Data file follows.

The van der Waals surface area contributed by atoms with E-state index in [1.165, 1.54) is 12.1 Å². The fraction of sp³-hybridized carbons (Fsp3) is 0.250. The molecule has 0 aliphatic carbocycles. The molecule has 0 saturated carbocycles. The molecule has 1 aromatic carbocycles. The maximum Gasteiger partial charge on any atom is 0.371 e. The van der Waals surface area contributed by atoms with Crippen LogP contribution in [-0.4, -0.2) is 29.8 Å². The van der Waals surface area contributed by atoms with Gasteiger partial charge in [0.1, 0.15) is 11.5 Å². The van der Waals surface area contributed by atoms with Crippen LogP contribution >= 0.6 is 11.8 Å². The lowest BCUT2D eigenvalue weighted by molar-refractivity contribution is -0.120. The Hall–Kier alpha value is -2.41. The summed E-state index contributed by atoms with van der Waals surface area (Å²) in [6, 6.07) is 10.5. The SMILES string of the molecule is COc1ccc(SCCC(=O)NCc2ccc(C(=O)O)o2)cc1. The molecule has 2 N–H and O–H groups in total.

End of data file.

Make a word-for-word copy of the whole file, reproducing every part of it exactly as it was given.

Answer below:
The van der Waals surface area contributed by atoms with E-state index in [1.165, 1.54) is 12.1 Å². The fraction of sp³-hybridized carbons (Fsp3) is 0.250. The molecule has 0 aliphatic carbocycles. The molecule has 0 saturated carbocycles. The molecule has 1 aromatic carbocycles. The maximum Gasteiger partial charge on any atom is 0.371 e. The van der Waals surface area contributed by atoms with Crippen LogP contribution in [-0.4, -0.2) is 29.8 Å². The van der Waals surface area contributed by atoms with Gasteiger partial charge in [0.1, 0.15) is 11.5 Å². The van der Waals surface area contributed by atoms with Crippen LogP contribution >= 0.6 is 11.8 Å². The lowest BCUT2D eigenvalue weighted by molar-refractivity contribution is -0.120. The Hall–Kier alpha value is -2.41. The summed E-state index contributed by atoms with van der Waals surface area (Å²) in [6, 6.07) is 10.5. The SMILES string of the molecule is COc1ccc(SCCC(=O)NCc2ccc(C(=O)O)o2)cc1. The molecule has 2 N–H and O–H groups in total.